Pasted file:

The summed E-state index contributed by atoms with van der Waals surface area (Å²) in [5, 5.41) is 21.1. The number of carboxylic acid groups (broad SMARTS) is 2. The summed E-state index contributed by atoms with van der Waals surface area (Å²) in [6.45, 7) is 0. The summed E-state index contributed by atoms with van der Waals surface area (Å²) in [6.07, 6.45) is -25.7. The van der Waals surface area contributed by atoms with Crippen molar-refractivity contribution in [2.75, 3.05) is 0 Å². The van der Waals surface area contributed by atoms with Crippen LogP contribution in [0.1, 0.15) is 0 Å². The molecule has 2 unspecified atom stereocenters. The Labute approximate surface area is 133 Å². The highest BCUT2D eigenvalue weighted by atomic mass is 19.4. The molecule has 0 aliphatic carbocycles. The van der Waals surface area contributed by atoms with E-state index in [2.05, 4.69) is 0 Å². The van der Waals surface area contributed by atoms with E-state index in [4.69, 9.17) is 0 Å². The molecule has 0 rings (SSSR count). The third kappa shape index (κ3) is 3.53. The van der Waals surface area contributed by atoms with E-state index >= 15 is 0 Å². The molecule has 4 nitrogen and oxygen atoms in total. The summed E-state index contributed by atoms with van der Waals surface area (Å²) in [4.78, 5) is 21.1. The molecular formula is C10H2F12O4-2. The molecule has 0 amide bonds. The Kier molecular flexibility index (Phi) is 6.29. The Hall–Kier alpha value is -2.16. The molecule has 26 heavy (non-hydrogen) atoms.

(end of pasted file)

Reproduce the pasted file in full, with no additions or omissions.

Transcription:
The summed E-state index contributed by atoms with van der Waals surface area (Å²) in [5, 5.41) is 21.1. The number of carboxylic acid groups (broad SMARTS) is 2. The summed E-state index contributed by atoms with van der Waals surface area (Å²) in [6.45, 7) is 0. The summed E-state index contributed by atoms with van der Waals surface area (Å²) in [6.07, 6.45) is -25.7. The van der Waals surface area contributed by atoms with Crippen molar-refractivity contribution in [2.75, 3.05) is 0 Å². The van der Waals surface area contributed by atoms with Crippen LogP contribution in [0.1, 0.15) is 0 Å². The molecule has 2 unspecified atom stereocenters. The Labute approximate surface area is 133 Å². The highest BCUT2D eigenvalue weighted by atomic mass is 19.4. The molecule has 0 aliphatic carbocycles. The van der Waals surface area contributed by atoms with E-state index in [2.05, 4.69) is 0 Å². The van der Waals surface area contributed by atoms with E-state index in [4.69, 9.17) is 0 Å². The molecule has 0 rings (SSSR count). The third kappa shape index (κ3) is 3.53. The van der Waals surface area contributed by atoms with E-state index >= 15 is 0 Å². The molecule has 4 nitrogen and oxygen atoms in total. The summed E-state index contributed by atoms with van der Waals surface area (Å²) in [4.78, 5) is 21.1. The molecular formula is C10H2F12O4-2. The molecule has 0 amide bonds. The Kier molecular flexibility index (Phi) is 6.29. The Hall–Kier alpha value is -2.16. The molecule has 26 heavy (non-hydrogen) atoms.